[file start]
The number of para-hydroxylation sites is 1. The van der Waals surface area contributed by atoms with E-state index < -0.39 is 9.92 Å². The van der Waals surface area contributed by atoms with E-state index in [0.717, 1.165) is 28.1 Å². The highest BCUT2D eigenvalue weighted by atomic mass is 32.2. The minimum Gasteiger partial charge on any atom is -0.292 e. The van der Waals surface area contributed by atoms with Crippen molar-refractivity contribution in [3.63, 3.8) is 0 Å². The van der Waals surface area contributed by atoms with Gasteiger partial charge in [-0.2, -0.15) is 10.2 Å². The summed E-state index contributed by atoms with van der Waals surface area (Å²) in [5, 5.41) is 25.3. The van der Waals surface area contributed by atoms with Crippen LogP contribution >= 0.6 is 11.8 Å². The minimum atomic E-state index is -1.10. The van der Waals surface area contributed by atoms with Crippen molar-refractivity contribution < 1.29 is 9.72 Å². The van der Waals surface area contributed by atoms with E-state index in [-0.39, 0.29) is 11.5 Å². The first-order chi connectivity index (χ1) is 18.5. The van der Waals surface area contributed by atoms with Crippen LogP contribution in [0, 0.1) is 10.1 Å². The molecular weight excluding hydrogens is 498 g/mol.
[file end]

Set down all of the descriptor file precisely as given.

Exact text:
The number of para-hydroxylation sites is 1. The van der Waals surface area contributed by atoms with E-state index < -0.39 is 9.92 Å². The van der Waals surface area contributed by atoms with E-state index in [0.717, 1.165) is 28.1 Å². The highest BCUT2D eigenvalue weighted by atomic mass is 32.2. The minimum Gasteiger partial charge on any atom is -0.292 e. The van der Waals surface area contributed by atoms with Crippen molar-refractivity contribution in [3.63, 3.8) is 0 Å². The van der Waals surface area contributed by atoms with Gasteiger partial charge in [-0.2, -0.15) is 10.2 Å². The summed E-state index contributed by atoms with van der Waals surface area (Å²) in [5, 5.41) is 25.3. The van der Waals surface area contributed by atoms with Crippen LogP contribution >= 0.6 is 11.8 Å². The minimum atomic E-state index is -1.10. The van der Waals surface area contributed by atoms with Crippen molar-refractivity contribution < 1.29 is 9.72 Å². The van der Waals surface area contributed by atoms with E-state index in [-0.39, 0.29) is 11.5 Å². The first-order chi connectivity index (χ1) is 18.5. The van der Waals surface area contributed by atoms with Crippen LogP contribution in [0, 0.1) is 10.1 Å². The molecular weight excluding hydrogens is 498 g/mol.